Carroll Society Awards Recognize Blind Individuals Making an Impact in the Workplace

Awards serve as a platform to raise awareness about the importance of having an inclusive work environment.

Collage of the 2021 Carroll Society Award Winners. Clockwise, from top left, Robert Dias, Joseph Quintanilla and Cheryl Cumings.NEWTON, Mass. (June 16, 2021) – The Carroll Center for the Blind, in collaboration with the Massachusetts Commission for the Blind, will honor three outstanding individuals who are blind or visually impaired during the 36th annual Carroll Society Awards on June 23, 2021.

The Carroll Society Awards recognize blind and visually impaired employees who have made significant contributions to their companies or nonprofit organizations by their outstanding ability and job performance. Individuals are chosen because, despite vision loss, they are exemplary employees and contribute to the overall culture of both their business and community.

The following individuals will be inducted into the Carroll Society:

  • Robert Dias, of Somerville, a Disability Rights Information Specialist at the Massachusetts Office on Disability (MOD);
  • Cheryl Cumings, of Brighton, the President of Our Space Our Place.

The two blindness organizations will also recognize Joseph Quintanilla of Burlington as the Blind Employee of the Year for his work as the Vice President of Development and Major Gifts at National Braille Press in Boston.

“The 2021 Carroll Society Award recipients represent a remarkable group of leaders, role models, difference makers and change agents,” said Gregory J. Donnelly, President and CEO of the Carroll Center for the Blind. “This diverse group shares a common goal: to shatter attitudinal barriers to employment for people who are blind by being exceptional members of the workforce.”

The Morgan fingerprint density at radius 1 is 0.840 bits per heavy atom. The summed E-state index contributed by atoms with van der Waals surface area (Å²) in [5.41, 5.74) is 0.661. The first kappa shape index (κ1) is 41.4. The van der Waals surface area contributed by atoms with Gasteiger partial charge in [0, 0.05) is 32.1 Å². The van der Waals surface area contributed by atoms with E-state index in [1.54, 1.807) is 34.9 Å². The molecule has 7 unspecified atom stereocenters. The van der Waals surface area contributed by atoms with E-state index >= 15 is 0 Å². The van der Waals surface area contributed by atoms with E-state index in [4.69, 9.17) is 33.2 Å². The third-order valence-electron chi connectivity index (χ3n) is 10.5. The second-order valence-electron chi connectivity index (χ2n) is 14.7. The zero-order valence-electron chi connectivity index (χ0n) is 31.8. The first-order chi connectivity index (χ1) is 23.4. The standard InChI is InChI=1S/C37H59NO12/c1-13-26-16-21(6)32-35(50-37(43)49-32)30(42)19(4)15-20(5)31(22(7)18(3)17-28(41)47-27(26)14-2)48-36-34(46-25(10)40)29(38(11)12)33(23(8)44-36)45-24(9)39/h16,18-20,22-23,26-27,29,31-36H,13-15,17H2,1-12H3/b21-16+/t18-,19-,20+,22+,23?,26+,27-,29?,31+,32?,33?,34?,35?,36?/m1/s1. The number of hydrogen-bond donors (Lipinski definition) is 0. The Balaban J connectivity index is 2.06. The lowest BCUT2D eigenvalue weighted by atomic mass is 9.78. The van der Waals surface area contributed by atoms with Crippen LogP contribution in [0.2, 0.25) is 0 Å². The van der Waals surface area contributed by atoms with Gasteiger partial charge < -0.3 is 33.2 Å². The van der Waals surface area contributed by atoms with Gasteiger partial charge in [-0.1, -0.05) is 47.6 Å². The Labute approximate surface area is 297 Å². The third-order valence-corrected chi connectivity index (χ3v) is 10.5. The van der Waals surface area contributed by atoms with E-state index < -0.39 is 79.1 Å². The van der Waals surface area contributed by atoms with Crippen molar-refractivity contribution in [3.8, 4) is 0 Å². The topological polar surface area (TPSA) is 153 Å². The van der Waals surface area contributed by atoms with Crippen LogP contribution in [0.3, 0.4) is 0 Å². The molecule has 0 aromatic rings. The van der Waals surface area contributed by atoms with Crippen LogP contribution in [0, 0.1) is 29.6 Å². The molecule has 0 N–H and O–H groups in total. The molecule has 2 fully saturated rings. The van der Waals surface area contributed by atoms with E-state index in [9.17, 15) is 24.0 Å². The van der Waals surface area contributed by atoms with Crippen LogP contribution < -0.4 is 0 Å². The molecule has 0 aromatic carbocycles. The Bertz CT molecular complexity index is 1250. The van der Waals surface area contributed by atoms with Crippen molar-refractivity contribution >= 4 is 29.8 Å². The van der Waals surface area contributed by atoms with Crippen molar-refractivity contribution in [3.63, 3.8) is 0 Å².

The Massachusetts Commission for the Blind (MCB) is a longstanding institutional collaborator with The Carroll Center for the Blind. As one of the Commonwealth’s Vocational Rehabilitation agencies, MCB is keenly aware of the importance of inclusive workplaces.

“Employment is an important component of establishing independence and self-determination for individuals who are blind and visually impaired,” said David D’Arcangelo, Commissioner of the Massachusetts Commission for the Blind. “The Carroll Society Awards program and its recipients empower our entire community to achieve career success and envision a world where individuals with disabilities have opportunities to work and thrive.”

This year’s award ceremony will be virtual. The general public is encouraged to join and help raise awareness about the limitless possibilities of people who are blind or visually impaired. Learn more about the Carroll Society Awards here.

About the Carroll Center for the Blind
Established in 1936, The Carroll Center for the Blind empowers those who are blind and visually impaired to achieve independence and to lead a fulfilling life. The nonprofit organization provides services for individuals of all ages including vision rehabilitation services, vocational and transition programs, assistive technology training, educational support, low vision services and essential skills for seniors, and more. For more information, visit